Remind children to draw themselves and their friends inside the bus!
| First Day of School|
A talk-and-color page.
All About Me Collage
Supply students with basic materials, and let them turn those materials into posters introducing themselves. Tell them that they can use words, drawings, photographs, and/or pictures from magazines to create a poster that provides at least 10 facts them. Names and ages are essential. Beyond that, they may choose to describe their families, include a picture of the family pet(s), draw a picture of themselves playing a favorite sport, write a sentence about a favorite hobby, tell what they want to be when they grow up, paste on pictures of favorite fruits cut from supermarket fliers, etc.
> Once posters are completed, students may take turns showing them in front of the class and orally recounting the 10 facts their poster highlights.
Give each child a paper plate (one of the cheap white ones -- not styrofoam or one of the fancier coated ones), and have the draw and color their face so that it completely covers the flat portion, draw a neck at the bottom, then draw hair or glue yarn hair on the top and sides. Once faces are completed, give each child four index cards and direct them to four sentences (one per card) that serve as clues to their identity. For example:
Punch two holes, one inch apart, in the top center of each students stacked cards (holes need to be aligned). Punch two more holes in the paper plate, one on either side of the neck. Return plates and hole-punched cards to students, along with a 15-inch length of yarn. Show students how to thread one end of the yarn through one hole on the plate, on through the cards, then through the hole on the other side of the plate. Tie both ends of yarn together behind the plate. Then, hang paper plate faces on the wall, with clue cards hanging down in necklace-style from each. Encourage students to read the clues and try to guess who each face belongs to.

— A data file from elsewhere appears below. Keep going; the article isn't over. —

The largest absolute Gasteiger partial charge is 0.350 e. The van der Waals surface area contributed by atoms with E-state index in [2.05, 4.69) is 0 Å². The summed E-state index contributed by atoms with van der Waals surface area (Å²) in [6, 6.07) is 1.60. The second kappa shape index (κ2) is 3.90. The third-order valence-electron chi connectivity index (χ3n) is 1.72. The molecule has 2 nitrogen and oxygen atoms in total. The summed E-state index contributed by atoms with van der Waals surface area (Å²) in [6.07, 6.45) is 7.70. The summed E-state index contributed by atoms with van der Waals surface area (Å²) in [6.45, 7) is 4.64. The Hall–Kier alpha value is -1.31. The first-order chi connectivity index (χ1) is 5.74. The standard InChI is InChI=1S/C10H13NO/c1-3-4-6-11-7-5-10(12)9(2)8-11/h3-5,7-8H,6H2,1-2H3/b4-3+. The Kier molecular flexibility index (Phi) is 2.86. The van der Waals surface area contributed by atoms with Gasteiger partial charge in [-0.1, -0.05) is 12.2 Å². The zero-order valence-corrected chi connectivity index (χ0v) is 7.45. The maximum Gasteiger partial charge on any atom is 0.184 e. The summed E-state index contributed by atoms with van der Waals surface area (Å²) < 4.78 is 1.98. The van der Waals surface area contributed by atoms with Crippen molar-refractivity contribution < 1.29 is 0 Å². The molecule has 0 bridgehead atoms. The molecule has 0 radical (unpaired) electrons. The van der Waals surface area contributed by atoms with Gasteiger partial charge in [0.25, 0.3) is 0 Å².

Rainbow Name Tags
Before class, take time to type student names in a large (120+ pt.) clear font or handprint them using 2-inch letters.
In the classroom, give each child a pre-printed copy of his or her name. Explain that they are going to turn the black letters into a rainbow of letters. Take time to review basic colors. Then, direct students to trace over all the letters in their name with the color you specify. (For very young children, say the color, show the color, then have students show you the color before they begin to write.) Encourage them to say the name of each letter in their name as they trace.
Trace names repeatedly, using six or more colors in rainbow sequence. If names are not already mounted on heavy paper, show students how to mount them. Then, allow them to decorate the name tags as desired.
Collect name tags after students finish decorating them, laminate, and affix to desks or a bulletin board where children may use them as a ready reference when writing.
I usually take a digital picture of each child before doing this project and supply them with a preprinted photo to include on their name tag. The kids love to see their pictures alongside their names and enjoy recognizing and "reading" their friends' names as well. ... Not to mention that those photo name tags help the teacher weather the name-learning stage of the school year.
Have students cut T-shirt shape out of plain white paper. (Use blackline pattern here if necessary.) Encourage them to think back over their summers, choose a favorite memory from their memory bank, then draw a picture of it on their T-shirt. Beneath the picture, help young children write a sentence telling what they did. Older students may write a short paragraph about the event. Encourage them to include all five W's -- Who, What, When, Where, and Why -- in their account.
Use clothespins to hang T-shirts on a line in the classroom.